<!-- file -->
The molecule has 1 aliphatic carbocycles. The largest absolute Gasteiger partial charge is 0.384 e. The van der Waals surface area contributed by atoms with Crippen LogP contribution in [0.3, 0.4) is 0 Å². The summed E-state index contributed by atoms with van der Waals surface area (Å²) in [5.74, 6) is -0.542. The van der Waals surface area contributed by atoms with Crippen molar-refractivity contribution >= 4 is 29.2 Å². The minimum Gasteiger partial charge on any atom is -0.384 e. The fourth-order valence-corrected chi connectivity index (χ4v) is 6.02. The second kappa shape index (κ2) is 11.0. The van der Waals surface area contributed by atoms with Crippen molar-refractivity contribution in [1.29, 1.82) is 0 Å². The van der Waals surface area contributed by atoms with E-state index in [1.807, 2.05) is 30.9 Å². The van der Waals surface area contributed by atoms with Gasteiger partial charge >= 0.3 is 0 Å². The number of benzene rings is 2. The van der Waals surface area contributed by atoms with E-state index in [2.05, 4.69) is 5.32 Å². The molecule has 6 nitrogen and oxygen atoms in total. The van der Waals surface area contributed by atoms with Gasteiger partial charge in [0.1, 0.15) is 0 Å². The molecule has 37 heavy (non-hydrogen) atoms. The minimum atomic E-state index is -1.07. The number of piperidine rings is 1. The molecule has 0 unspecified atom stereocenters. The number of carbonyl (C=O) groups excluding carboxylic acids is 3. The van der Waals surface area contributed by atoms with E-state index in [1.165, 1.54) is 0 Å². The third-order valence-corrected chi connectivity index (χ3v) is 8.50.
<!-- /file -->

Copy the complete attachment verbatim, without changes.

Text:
The molecule has 1 aliphatic carbocycles. The largest absolute Gasteiger partial charge is 0.384 e. The van der Waals surface area contributed by atoms with Crippen LogP contribution in [0.3, 0.4) is 0 Å². The summed E-state index contributed by atoms with van der Waals surface area (Å²) in [5.74, 6) is -0.542. The van der Waals surface area contributed by atoms with Crippen molar-refractivity contribution >= 4 is 29.2 Å². The minimum Gasteiger partial charge on any atom is -0.384 e. The fourth-order valence-corrected chi connectivity index (χ4v) is 6.02. The second kappa shape index (κ2) is 11.0. The van der Waals surface area contributed by atoms with Crippen molar-refractivity contribution in [1.29, 1.82) is 0 Å². The van der Waals surface area contributed by atoms with E-state index in [1.807, 2.05) is 30.9 Å². The van der Waals surface area contributed by atoms with Gasteiger partial charge >= 0.3 is 0 Å². The number of benzene rings is 2. The van der Waals surface area contributed by atoms with E-state index in [2.05, 4.69) is 5.32 Å². The molecule has 6 nitrogen and oxygen atoms in total. The van der Waals surface area contributed by atoms with Gasteiger partial charge in [0.1, 0.15) is 0 Å². The molecule has 37 heavy (non-hydrogen) atoms. The minimum atomic E-state index is -1.07. The number of piperidine rings is 1. The molecule has 0 unspecified atom stereocenters. The number of carbonyl (C=O) groups excluding carboxylic acids is 3. The van der Waals surface area contributed by atoms with E-state index in [1.165, 1.54) is 0 Å². The third-order valence-corrected chi connectivity index (χ3v) is 8.50.